Democracy, Capitalism, and Income Inequality: Seeking Causal Directions

in Comparative Sociology
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Abstract

Recent research shows that lower levels of income inequality cause higher levels of democracy, and vice versa in a simultaneous relationship. A critical factor missing from these studies is a direct exogenous measure of capitalism in models explaining variation in income inequality and democracy. This study examines 50 countries over the years 1978–1993 and finds in a pooled two stage least squares modeling exercise that the Fraser Institute measure of capitalism appears to have a weakly positive linear impact on POLITY IV measures of democracy and a weakly positive linear impact on income inequality (more capitalism, more inequality). There appears to be no higher-order relationship between capitalism and democracy or income inequality, though there is a weak parabolic relationship between democracy and income inequality.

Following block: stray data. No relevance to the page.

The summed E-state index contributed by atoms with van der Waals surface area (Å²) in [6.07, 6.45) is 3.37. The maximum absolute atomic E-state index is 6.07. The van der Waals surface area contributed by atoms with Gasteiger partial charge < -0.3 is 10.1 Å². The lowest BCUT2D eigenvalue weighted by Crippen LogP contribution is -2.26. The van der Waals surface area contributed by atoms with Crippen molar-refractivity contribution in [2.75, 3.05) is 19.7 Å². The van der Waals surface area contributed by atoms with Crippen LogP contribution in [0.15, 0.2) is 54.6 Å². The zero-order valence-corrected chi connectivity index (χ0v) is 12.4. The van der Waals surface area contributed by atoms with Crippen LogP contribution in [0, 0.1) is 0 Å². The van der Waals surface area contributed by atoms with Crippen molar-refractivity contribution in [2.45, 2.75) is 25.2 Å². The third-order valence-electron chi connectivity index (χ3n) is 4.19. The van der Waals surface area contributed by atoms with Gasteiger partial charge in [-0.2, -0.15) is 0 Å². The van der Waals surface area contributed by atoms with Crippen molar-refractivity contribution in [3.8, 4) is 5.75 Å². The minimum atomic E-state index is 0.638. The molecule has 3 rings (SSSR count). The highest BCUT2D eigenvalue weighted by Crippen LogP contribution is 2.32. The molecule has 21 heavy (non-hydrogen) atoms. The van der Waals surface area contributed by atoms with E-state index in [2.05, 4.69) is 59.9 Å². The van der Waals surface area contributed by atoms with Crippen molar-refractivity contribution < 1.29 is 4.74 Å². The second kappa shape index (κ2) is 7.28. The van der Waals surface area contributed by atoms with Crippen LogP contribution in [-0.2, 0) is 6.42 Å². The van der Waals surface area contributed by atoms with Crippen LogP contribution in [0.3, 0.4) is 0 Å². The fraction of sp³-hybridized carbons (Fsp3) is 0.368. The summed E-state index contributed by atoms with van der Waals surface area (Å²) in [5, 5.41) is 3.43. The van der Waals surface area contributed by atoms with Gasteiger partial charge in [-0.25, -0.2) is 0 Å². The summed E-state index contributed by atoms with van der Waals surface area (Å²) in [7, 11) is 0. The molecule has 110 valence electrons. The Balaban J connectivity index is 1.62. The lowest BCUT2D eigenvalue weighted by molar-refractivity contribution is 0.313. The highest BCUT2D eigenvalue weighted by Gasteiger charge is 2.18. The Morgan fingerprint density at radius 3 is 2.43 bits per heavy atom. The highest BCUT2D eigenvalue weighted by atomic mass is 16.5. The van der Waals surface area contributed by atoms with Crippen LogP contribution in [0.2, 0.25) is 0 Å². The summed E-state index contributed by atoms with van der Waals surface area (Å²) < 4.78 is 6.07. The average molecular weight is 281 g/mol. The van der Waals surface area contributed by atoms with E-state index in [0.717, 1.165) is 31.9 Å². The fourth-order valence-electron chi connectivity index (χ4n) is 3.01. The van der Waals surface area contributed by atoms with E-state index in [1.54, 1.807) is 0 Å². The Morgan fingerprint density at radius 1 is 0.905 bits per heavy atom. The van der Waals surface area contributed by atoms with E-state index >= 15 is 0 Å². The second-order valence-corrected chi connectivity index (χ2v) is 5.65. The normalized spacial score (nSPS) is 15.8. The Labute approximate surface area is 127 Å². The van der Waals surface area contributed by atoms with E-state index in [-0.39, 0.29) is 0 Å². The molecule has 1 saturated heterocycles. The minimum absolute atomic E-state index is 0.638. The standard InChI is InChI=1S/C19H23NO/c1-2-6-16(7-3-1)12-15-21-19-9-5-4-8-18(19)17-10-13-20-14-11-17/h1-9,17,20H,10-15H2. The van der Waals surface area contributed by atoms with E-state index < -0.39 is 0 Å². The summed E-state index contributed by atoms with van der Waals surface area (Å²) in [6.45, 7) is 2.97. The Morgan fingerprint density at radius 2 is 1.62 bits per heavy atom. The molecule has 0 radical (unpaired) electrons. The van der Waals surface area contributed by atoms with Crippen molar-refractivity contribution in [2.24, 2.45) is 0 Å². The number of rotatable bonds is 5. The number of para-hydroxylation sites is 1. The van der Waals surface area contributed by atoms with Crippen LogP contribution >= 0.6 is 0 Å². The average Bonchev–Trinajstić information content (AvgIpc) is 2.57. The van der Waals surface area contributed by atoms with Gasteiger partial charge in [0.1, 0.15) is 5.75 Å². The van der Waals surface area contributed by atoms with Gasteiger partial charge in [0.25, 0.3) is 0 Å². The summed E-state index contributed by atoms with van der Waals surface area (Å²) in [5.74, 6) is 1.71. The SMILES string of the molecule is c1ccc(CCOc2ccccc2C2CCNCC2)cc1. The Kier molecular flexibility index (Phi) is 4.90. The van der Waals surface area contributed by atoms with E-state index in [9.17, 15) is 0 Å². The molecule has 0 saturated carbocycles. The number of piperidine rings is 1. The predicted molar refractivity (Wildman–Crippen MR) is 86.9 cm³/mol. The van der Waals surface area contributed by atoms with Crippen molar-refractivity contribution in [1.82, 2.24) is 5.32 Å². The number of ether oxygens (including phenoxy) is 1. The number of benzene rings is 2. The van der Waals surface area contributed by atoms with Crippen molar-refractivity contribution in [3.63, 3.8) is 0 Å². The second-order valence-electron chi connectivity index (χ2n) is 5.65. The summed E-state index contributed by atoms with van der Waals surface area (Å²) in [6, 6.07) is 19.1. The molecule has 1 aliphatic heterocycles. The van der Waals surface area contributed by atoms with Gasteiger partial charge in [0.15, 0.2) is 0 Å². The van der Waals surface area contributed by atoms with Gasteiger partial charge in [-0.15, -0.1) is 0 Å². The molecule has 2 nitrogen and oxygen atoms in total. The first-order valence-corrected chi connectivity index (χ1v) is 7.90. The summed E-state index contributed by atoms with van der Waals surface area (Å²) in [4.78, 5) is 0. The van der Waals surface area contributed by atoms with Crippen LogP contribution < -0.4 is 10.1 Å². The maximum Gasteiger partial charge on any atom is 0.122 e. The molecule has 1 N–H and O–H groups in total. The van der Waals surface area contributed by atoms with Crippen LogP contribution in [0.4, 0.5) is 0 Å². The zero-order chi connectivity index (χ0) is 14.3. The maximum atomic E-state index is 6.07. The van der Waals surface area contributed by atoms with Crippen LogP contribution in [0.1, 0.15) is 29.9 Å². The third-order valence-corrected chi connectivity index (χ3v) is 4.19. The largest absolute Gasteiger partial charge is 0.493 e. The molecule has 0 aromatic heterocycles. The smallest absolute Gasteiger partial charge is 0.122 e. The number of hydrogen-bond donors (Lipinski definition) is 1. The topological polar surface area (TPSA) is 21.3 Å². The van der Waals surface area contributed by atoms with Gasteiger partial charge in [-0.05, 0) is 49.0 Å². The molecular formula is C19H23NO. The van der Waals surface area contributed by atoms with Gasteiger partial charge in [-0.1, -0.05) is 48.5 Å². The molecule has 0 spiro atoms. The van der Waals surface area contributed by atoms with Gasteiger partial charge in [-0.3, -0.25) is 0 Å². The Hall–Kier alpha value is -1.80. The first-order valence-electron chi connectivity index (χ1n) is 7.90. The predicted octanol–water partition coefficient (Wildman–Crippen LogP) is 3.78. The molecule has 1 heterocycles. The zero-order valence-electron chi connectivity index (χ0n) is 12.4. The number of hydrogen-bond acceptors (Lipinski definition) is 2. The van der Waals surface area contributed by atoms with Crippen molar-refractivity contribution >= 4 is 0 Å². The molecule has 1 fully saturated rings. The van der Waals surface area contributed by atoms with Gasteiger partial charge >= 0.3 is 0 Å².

Democracy, Capitalism, and Income Inequality: Seeking Causal Directions

in Comparative Sociology

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